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Authors: Christine Merrill

A Regency Christmas Carol

BOOK: A Regency Christmas Carol
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“There is no shame in being a lady,” she said with as much dignity as she could manage.

His fingers closed on hers, and his eyes seemed to go dark. “But neither is there any pride in being poor. It is nice, is it not, to go to a soft bed with a full belly. To have hands as smooth as silk.” His thumbs were stroking her, and the little roughness of them seemed to remind her just how soft she was.

“That does not mean that we should not feel sympathy for those less fortunate than ourselves,” she protested.

“Less fortunate, eh? Less in some ways, more in others. Without the machines they are fighting, I would be no different than they are now, scrabbling to make a living instead of holding the hands of a beautiful lady in my own great house.”

He pulled her even closer, until her skirts were brushing against the legs of his trousers. “It is fortunate for me that you are prone to pity a poor working man. Perhaps you will share some of that sweet sympathy with me.” He ran a finger down her cheek, as though to measure the softness.

She stood very still indeed, not wishing him to see how near she was to trembling.

“Your father broke one of my looms today. If you wish to make a proper apology, I would like something more.” His head dipped forward, slowly, and his lips were nearing hers.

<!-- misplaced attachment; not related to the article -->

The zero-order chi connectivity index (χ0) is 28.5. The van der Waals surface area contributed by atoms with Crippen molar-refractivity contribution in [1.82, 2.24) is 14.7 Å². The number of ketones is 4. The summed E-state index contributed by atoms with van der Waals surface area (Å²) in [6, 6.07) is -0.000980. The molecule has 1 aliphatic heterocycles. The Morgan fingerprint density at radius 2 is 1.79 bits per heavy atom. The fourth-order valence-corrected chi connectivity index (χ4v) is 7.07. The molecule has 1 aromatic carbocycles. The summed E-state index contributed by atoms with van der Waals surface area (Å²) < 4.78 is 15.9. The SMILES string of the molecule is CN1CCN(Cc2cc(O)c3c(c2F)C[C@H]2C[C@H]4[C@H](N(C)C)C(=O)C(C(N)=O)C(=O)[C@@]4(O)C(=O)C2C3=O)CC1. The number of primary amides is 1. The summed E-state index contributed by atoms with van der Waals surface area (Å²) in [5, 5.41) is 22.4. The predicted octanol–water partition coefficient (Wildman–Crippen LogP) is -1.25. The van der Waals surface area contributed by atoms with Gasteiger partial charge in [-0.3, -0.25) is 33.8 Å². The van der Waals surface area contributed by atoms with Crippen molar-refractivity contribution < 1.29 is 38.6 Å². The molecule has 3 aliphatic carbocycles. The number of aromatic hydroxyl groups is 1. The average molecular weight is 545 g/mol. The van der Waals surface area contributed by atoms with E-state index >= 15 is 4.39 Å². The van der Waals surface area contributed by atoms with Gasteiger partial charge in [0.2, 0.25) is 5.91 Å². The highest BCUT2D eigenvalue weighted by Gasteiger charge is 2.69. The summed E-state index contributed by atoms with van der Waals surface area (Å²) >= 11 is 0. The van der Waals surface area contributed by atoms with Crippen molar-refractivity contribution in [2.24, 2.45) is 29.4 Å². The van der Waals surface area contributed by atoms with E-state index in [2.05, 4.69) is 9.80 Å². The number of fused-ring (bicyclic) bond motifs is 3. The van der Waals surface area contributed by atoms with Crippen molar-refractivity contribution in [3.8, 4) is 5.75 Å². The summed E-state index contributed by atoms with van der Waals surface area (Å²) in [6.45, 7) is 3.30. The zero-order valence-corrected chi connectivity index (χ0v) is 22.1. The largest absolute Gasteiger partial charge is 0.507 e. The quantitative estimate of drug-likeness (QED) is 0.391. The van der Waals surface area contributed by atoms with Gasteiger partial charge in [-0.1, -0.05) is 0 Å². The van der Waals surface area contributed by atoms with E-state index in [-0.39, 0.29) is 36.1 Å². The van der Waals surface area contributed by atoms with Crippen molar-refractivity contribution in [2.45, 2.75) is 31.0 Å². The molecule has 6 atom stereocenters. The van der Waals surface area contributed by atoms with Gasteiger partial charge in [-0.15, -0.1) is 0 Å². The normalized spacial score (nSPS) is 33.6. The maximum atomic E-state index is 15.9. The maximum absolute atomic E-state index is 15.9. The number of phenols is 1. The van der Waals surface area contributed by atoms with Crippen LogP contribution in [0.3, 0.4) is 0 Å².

Although she knew what was about to happen, she stayed still and closed her eyes….

Author Note

It is always a challenge to write Christmas stories in the Regency. It’s a historical period where the holiday is defined as much by what they didn’t have as by what they did. Many of the trappings we consider traditional are actually Victorian. Without carols, cards, trees and Santa, a Regency Christmas looks more like a big house party. And that can end up looking like any other Regency house party, but with the addition of bad weather.

When I began studying the problems in the north of England during 1811, the task became even harder. The workers were in revolt. At one point there were more British troops there than were fighting Napoleon. Mill owners were hamstrung by embargoes that kept them from selling their cloth to countries allied with France. That included America, which had been a major source of income. There was an antiwar sentiment that is rarely mentioned in our largely patriotic stories.

The problems I was finding as I researched resonate today as much as they did then. There was a desperate need for compassion and understanding between labor and management.

And that thought led me to a story which was completely out of period, but the best primer anyone can hope for on the reflection, redemption and charity that can be found at the heart of the Christmas season.

I hope you enjoy it.

C
HRISTINE
M
ERRILL
A Regency Christmas Carol
Available from Harlequin
®
Historical and CHRISTINE MERRILL

The Inconvenient Duchess
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An Unladylike Offer
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Hallowe’en Husbands
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“Master of Penlowen”

The Mistletoe Wager
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A Wicked Liaison
#953

Miss Winthorpe’s Elopement
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Pleasurably Undone!
#990

“Seducing a Stranger”

*
Paying the Virgin’s Price
#1000

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Taken by the Wicked Rake
#1024

Dangerous Lord, Innocent Governess
#1048

A Regency Christmas Carol
#1065

And in eBook Harlequin Historical Undone!

Seducing a Stranger

*
Taming Her Gypsy Lover